In my time in the Army I went through more versions of the APFT than I care to remember. From the run-dodge-and-jump and grenade throw to the inverted crawl to the current one they’ve all been purported to be better than the last in measuring the fitness of Soldiers.
We’re about to see another new one. As the Army Times reports, these will be the events:
• Two-mile run. The initial plan was to cut the run to a mile and a half, which is considered the best measure of cardiovascular fitness. But the rank and file sounded off and said the extra half-mile measures the heart.
Maj. Gen. Richard Longo, who as deputy commanding general of Initial Military Training was responsible for designing the new test, said leaders may toughen the scoring scale to ensure better fitness.
• Pushups for one minute. This event was nearly replaced with dead-hang pullups, which are a better measure of functional upper body strength. Pullups were included in more than 1,000 pilot tests conducted at Fort Bliss, Texas. The scoring discrepancy between men and women was so great that different events would have been required to keep it fair. For example, Marines test men with dead-hangs and women with a flex-arm hang.
Army officials are adamant that the new test remain gender-neutral. That means identical events with different scoring standards for men and women.
“If we did the pullups, it would disadvantage the female soldiers, and I’m just not comfortable with that,” Longo said.
• Rower for one minute. Officials looked hard at doubling the rower from one to two minutes. Evaluations showed that the shorter version had a steep bell curve with little variation. But the Fort Bliss evaluation showed the two-minute rower brought little change to the results.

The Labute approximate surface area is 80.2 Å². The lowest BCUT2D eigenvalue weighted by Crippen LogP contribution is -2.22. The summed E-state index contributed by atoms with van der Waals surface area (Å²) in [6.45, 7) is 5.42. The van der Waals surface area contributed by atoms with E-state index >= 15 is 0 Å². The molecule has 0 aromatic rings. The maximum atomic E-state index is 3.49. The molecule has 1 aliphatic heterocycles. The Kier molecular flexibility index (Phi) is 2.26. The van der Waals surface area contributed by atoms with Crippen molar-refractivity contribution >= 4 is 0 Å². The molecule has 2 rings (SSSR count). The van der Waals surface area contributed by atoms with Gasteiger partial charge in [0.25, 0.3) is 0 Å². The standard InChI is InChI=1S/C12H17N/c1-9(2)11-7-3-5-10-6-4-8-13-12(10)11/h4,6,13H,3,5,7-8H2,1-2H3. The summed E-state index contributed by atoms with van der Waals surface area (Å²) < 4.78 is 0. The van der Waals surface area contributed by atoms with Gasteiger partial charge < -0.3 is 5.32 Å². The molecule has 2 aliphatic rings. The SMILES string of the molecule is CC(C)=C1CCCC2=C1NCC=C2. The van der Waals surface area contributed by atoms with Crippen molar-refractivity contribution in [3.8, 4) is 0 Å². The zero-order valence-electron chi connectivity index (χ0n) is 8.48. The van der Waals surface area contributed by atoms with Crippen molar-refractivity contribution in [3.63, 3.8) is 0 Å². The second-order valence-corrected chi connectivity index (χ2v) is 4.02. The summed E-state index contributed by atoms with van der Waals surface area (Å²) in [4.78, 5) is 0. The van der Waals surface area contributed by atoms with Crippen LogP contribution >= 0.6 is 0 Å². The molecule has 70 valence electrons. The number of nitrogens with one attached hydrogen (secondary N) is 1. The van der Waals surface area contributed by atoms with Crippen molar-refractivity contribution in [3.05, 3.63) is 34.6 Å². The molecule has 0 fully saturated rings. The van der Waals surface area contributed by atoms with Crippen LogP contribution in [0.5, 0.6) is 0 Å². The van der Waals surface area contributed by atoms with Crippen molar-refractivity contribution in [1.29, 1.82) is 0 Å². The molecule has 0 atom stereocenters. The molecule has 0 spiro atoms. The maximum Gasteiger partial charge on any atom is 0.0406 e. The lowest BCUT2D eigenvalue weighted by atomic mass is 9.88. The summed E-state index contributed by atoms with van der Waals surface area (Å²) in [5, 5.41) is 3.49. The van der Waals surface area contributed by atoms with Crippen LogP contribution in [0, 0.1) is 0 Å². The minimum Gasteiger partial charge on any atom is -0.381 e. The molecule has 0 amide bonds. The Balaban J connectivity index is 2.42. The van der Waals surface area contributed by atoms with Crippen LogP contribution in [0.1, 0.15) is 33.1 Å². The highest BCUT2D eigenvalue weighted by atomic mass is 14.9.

• 60-yard shuttle run. The big change is that this event will be pass/fail, for now. The same is true for the fifth and final event.
• Standing long jump. Soldiers have been less than enthusiastic about this event and the shuttle run. Officials opted for the pass/fail scoring to allow sufficient time for both events to settle into the ranks.
Now I’ll leave it to others to explain to me why if a mile and half is a better measure of cardiovascular fitness, the Army is going to do two-miles. And perhaps you can also explain why the “comfort” of leadership is more important than using an event that better measures functional upper body strength. Oh, and what a standing long jump has to do with much of anything?
As an old guy, I’m not familiar with the “rower” and if it is simply a rowing machine, one assumes it too will measure cardiovascular fitness, but why I’m not sure, given the run.
And the 60 yard shuttle? I assume that’s a measure of agility, so in essence we’re back to run-dodge-jump?